Briefly summarized, the Pattersons became ill after eating food at a wedding rehearsal dinner prepared, catered, and served by Big Kev’s Barbeque. They sued for negligence, violation of the Georgia Food Act (OCGA § 26-2-20 et seq.), and products liability, alleging that the food at the dinner was defective, pathogen-contaminated, undercooked, and negligently prepared.
The caterer moved for summary judgment, showing that the Pattersons also consumed items prepared by others at the rehearsal dinner, such as dessert or alcohol, as well as improperly stored leftovers from the rehearsal dinner and food at the wedding reception the following day. In addition, the caterer showed that the Pattersons ate other meals, including fast food, and drove to Florida before Mr. Patterson began to feel ill, three days after the rehearsal dinner, and that Mrs. Patterson did not begin to feel ill until several days later. In addition, the caterer asserted that the owners of the event venue, their employees, and other guests who consumed the food did not become ill.
On the other hand, the Pattersons presented evidence that several people became ill with similar symptoms after eating the caterer’s food at the rehearsal dinner. Both Mr. Patterson and a guest at the rehearsal dinner who thecaterer’s meal but did not consume food at the wedding reception, both tested positive for salmonella. Three other guests testified that they became ill at around the same time after eating at the rehearsal dinner. Four other people who became ill, including Mrs. Patterson, did not eat at the wedding reception, and other guests who became ill testified that they did not consume dessert, drinks, or leftovers. As many as 16 to 20 people became ill after the dinner.
The trial court granted summary judgment and the Court of Appeals affirmed 5-4, holding:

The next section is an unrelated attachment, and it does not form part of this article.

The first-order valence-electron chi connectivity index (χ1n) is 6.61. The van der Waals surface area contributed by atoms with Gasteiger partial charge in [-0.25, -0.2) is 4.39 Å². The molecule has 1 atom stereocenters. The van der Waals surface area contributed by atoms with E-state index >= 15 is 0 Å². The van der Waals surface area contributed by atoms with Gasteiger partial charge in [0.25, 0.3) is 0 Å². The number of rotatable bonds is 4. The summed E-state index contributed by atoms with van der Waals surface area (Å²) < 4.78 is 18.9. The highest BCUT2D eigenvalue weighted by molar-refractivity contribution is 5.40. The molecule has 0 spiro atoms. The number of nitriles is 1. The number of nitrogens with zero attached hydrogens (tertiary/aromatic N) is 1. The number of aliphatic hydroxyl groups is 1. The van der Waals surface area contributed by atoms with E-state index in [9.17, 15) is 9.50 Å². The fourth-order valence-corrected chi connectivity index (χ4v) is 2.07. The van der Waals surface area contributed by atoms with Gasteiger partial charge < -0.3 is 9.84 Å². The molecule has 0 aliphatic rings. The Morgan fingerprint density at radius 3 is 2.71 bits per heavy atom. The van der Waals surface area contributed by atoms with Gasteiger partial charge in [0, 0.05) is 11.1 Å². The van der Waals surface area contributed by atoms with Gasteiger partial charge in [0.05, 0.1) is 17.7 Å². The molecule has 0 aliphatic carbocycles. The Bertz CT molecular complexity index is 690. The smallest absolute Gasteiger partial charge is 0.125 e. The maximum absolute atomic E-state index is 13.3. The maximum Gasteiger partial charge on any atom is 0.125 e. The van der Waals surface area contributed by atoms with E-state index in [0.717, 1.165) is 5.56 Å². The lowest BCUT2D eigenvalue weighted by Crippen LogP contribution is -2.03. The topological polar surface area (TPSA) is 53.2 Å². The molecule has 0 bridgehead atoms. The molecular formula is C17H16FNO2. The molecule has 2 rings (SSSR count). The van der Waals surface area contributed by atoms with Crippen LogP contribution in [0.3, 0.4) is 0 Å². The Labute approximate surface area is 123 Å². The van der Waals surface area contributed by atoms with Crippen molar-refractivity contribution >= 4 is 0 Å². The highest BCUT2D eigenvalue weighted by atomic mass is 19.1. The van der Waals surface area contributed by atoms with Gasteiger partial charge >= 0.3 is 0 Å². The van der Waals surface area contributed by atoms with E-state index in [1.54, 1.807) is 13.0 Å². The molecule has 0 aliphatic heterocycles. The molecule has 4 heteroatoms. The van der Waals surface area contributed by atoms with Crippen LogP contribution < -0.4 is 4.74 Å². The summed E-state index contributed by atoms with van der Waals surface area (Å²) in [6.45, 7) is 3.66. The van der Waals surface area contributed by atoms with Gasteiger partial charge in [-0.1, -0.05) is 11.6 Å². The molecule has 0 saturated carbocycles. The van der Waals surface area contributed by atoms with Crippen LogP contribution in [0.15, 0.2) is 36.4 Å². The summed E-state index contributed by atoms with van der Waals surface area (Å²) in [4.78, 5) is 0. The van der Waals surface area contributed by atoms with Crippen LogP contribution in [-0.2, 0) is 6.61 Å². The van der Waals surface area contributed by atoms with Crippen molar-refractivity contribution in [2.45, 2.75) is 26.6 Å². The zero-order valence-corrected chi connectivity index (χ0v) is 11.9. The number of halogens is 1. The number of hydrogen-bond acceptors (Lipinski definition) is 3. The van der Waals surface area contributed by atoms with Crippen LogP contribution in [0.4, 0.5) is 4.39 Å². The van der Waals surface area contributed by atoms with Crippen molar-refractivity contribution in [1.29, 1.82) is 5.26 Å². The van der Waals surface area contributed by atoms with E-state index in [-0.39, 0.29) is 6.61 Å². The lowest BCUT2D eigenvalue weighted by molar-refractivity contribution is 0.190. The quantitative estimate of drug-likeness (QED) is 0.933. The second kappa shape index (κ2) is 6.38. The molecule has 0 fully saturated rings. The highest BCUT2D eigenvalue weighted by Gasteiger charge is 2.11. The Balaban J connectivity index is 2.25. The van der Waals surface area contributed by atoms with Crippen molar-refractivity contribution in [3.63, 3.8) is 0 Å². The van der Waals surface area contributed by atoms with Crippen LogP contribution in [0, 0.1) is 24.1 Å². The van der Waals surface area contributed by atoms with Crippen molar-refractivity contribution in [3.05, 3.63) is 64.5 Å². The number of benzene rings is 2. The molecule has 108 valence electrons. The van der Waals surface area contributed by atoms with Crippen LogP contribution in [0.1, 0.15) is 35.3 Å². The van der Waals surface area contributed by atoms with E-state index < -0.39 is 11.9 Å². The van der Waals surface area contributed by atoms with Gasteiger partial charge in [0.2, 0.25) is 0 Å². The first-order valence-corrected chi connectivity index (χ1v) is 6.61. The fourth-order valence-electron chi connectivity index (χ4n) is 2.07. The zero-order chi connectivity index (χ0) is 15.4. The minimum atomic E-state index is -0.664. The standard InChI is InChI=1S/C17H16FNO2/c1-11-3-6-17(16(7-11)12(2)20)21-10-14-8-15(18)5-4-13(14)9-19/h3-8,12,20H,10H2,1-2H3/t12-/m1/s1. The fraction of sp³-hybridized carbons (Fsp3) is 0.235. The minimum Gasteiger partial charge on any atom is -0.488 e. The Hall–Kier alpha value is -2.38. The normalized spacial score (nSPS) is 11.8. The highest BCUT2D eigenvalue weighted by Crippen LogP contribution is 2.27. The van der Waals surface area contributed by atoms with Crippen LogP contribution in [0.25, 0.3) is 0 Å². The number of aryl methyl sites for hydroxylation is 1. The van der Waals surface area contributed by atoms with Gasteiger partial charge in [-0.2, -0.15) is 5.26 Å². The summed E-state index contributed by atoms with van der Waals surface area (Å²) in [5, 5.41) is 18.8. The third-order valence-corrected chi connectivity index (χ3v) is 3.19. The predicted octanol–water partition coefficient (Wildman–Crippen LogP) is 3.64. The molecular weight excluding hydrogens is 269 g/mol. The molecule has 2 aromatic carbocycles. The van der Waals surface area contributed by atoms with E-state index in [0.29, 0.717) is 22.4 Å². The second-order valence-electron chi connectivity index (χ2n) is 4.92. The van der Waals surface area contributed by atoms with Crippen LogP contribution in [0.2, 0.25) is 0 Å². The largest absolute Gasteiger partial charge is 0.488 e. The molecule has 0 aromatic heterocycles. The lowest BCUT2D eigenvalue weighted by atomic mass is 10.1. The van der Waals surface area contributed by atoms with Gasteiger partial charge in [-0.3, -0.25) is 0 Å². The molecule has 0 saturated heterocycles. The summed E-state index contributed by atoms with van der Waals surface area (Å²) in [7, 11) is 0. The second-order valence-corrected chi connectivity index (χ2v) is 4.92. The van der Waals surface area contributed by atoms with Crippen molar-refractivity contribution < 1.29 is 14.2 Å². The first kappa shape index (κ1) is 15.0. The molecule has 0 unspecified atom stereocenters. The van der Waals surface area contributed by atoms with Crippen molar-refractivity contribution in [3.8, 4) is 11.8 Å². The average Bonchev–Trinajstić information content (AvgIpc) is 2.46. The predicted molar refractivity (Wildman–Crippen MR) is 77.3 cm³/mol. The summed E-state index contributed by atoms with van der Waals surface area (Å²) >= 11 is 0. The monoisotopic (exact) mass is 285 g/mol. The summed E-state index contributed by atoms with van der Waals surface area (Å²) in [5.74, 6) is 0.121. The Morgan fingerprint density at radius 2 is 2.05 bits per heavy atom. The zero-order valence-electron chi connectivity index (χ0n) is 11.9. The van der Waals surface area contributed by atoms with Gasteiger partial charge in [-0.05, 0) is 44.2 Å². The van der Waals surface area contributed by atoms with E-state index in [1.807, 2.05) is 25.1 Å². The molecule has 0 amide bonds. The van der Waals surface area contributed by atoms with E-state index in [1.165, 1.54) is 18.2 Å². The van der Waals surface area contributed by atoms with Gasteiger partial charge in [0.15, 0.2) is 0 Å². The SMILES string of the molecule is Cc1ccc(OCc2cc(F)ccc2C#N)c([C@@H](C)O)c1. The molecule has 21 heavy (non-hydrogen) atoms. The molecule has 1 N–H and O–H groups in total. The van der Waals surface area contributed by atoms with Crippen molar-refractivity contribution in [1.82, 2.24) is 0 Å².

Suits alleging illness from food poisoning that are based entirely on circumstantial evidence are a unique species of negligence cases, and our prior decisions have required plaintiffs in this context to bring forth evidence demonstrating that the only reasonable hypothesis for why they became ill was due to acts or omissions of the defendant, to the exclusion of all other reasonable theories. This special element prevents a plaintiff from recovering solely on the basis of speculation and conjecture and requires plaintiffs to engage in a rigorous examination of all reasonable theories of contamination. This standard also shields defendants from what, in some cases, may amount to fallacious post hoc, ergo propter hoc arguments that advance the plaintiff’s theory of contamination. In so doing, this rule reserves to the jury only those cases in which evidence brought forth by the plaintiff establishes a clear and direct link between the defendant’s food and the plaintiff’s injuries.
Two vigorous dissents, by Judges Doyle and McFadden, detailed the Pattersons’ evidence and pointed out that the standard established by the majority was more appropriate for the burden of proof at trial rather than on motion for summary judgment.